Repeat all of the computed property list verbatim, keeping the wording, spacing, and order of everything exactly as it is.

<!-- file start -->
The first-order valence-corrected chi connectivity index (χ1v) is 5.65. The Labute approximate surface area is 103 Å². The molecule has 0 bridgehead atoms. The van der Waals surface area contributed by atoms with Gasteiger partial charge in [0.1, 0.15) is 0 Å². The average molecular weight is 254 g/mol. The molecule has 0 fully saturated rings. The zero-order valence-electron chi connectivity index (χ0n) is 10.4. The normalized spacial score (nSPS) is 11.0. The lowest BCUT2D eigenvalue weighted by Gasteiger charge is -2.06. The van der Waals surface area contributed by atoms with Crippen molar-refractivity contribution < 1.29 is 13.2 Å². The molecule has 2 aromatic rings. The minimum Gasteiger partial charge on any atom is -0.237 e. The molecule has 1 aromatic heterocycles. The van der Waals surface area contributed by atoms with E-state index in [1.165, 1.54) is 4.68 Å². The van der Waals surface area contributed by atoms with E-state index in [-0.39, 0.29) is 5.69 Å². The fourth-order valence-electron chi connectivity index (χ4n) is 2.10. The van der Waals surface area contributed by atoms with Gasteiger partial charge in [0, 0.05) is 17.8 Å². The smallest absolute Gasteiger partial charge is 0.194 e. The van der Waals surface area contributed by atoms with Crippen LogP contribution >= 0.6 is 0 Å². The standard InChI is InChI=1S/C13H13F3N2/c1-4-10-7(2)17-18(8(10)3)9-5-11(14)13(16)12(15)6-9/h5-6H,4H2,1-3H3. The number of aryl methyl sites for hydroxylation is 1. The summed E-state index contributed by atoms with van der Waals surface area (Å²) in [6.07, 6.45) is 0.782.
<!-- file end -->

The first-order valence-corrected chi connectivity index (χ1v) is 5.65. The Labute approximate surface area is 103 Å². The molecule has 0 bridgehead atoms. The van der Waals surface area contributed by atoms with Gasteiger partial charge in [0.1, 0.15) is 0 Å². The average molecular weight is 254 g/mol. The molecule has 0 fully saturated rings. The zero-order valence-electron chi connectivity index (χ0n) is 10.4. The normalized spacial score (nSPS) is 11.0. The lowest BCUT2D eigenvalue weighted by Gasteiger charge is -2.06. The van der Waals surface area contributed by atoms with Crippen molar-refractivity contribution < 1.29 is 13.2 Å². The molecule has 2 aromatic rings. The minimum Gasteiger partial charge on any atom is -0.237 e. The molecule has 1 aromatic heterocycles. The van der Waals surface area contributed by atoms with E-state index in [1.165, 1.54) is 4.68 Å². The van der Waals surface area contributed by atoms with E-state index in [-0.39, 0.29) is 5.69 Å². The fourth-order valence-electron chi connectivity index (χ4n) is 2.10. The van der Waals surface area contributed by atoms with Gasteiger partial charge in [0, 0.05) is 17.8 Å². The smallest absolute Gasteiger partial charge is 0.194 e. The van der Waals surface area contributed by atoms with Crippen LogP contribution >= 0.6 is 0 Å². The standard InChI is InChI=1S/C13H13F3N2/c1-4-10-7(2)17-18(8(10)3)9-5-11(14)13(16)12(15)6-9/h5-6H,4H2,1-3H3. The number of aryl methyl sites for hydroxylation is 1. The summed E-state index contributed by atoms with van der Waals surface area (Å²) in [6.07, 6.45) is 0.782.